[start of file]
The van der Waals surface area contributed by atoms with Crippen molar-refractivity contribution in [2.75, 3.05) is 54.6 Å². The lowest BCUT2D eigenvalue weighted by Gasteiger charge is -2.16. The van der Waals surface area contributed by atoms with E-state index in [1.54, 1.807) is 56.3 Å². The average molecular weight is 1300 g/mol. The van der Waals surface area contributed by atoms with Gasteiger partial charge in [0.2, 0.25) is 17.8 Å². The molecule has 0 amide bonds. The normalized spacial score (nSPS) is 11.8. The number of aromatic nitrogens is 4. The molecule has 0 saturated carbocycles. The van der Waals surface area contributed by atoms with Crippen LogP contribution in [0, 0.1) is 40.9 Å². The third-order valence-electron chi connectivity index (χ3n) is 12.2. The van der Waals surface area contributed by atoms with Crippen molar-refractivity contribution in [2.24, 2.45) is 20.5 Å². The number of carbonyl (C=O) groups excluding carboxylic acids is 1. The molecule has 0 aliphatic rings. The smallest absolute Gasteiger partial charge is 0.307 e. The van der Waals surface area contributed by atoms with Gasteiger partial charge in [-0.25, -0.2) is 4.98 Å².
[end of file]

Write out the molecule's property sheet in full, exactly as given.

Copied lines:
The van der Waals surface area contributed by atoms with Crippen molar-refractivity contribution in [2.75, 3.05) is 54.6 Å². The lowest BCUT2D eigenvalue weighted by Gasteiger charge is -2.16. The van der Waals surface area contributed by atoms with E-state index in [1.54, 1.807) is 56.3 Å². The average molecular weight is 1300 g/mol. The van der Waals surface area contributed by atoms with Gasteiger partial charge in [0.2, 0.25) is 17.8 Å². The molecule has 0 amide bonds. The normalized spacial score (nSPS) is 11.8. The number of aromatic nitrogens is 4. The molecule has 0 saturated carbocycles. The van der Waals surface area contributed by atoms with Crippen LogP contribution in [0, 0.1) is 40.9 Å². The third-order valence-electron chi connectivity index (χ3n) is 12.2. The van der Waals surface area contributed by atoms with Crippen molar-refractivity contribution in [2.24, 2.45) is 20.5 Å². The number of carbonyl (C=O) groups excluding carboxylic acids is 1. The molecule has 0 aliphatic rings. The smallest absolute Gasteiger partial charge is 0.307 e. The van der Waals surface area contributed by atoms with Gasteiger partial charge in [-0.25, -0.2) is 4.98 Å².